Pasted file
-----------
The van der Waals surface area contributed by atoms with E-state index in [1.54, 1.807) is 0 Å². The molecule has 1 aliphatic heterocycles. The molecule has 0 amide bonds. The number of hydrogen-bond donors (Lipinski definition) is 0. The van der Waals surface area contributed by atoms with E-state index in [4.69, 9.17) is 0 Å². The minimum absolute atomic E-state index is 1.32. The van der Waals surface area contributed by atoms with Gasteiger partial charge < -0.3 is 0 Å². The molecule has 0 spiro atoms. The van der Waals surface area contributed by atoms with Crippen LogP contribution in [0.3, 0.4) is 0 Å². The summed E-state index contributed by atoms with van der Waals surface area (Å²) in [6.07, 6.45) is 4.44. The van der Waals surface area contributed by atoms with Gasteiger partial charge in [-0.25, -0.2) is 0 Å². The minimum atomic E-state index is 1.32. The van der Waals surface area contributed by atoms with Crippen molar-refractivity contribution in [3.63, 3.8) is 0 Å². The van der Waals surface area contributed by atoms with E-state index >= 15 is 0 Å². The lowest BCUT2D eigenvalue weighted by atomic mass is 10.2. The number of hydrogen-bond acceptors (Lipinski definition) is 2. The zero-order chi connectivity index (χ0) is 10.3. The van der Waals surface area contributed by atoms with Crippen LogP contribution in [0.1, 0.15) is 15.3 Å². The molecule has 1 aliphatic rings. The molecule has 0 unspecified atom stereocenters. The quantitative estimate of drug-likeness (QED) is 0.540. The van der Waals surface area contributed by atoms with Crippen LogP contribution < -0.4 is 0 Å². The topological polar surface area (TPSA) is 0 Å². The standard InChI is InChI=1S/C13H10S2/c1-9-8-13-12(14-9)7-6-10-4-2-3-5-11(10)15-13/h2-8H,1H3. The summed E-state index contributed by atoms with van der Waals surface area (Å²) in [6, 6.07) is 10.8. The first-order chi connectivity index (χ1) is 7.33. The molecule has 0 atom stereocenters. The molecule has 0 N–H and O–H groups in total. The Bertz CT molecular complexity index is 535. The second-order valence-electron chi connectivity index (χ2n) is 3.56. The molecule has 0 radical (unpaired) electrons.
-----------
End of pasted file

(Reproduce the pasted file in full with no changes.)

The van der Waals surface area contributed by atoms with E-state index in [1.54, 1.807) is 0 Å². The molecule has 1 aliphatic heterocycles. The molecule has 0 amide bonds. The number of hydrogen-bond donors (Lipinski definition) is 0. The van der Waals surface area contributed by atoms with E-state index in [4.69, 9.17) is 0 Å². The minimum absolute atomic E-state index is 1.32. The van der Waals surface area contributed by atoms with Gasteiger partial charge < -0.3 is 0 Å². The molecule has 0 spiro atoms. The van der Waals surface area contributed by atoms with Crippen LogP contribution in [0.3, 0.4) is 0 Å². The summed E-state index contributed by atoms with van der Waals surface area (Å²) in [6.07, 6.45) is 4.44. The van der Waals surface area contributed by atoms with Gasteiger partial charge in [-0.25, -0.2) is 0 Å². The minimum atomic E-state index is 1.32. The van der Waals surface area contributed by atoms with Crippen molar-refractivity contribution in [3.63, 3.8) is 0 Å². The van der Waals surface area contributed by atoms with E-state index >= 15 is 0 Å². The lowest BCUT2D eigenvalue weighted by atomic mass is 10.2. The number of hydrogen-bond acceptors (Lipinski definition) is 2. The zero-order chi connectivity index (χ0) is 10.3. The van der Waals surface area contributed by atoms with Crippen LogP contribution in [0.1, 0.15) is 15.3 Å². The molecule has 1 aliphatic rings. The molecule has 0 unspecified atom stereocenters. The quantitative estimate of drug-likeness (QED) is 0.540. The van der Waals surface area contributed by atoms with Crippen LogP contribution < -0.4 is 0 Å². The topological polar surface area (TPSA) is 0 Å². The standard InChI is InChI=1S/C13H10S2/c1-9-8-13-12(14-9)7-6-10-4-2-3-5-11(10)15-13/h2-8H,1H3. The summed E-state index contributed by atoms with van der Waals surface area (Å²) in [6, 6.07) is 10.8. The first-order chi connectivity index (χ1) is 7.33. The molecule has 0 atom stereocenters. The molecule has 0 N–H and O–H groups in total. The Bertz CT molecular complexity index is 535. The second-order valence-electron chi connectivity index (χ2n) is 3.56. The molecule has 0 radical (unpaired) electrons.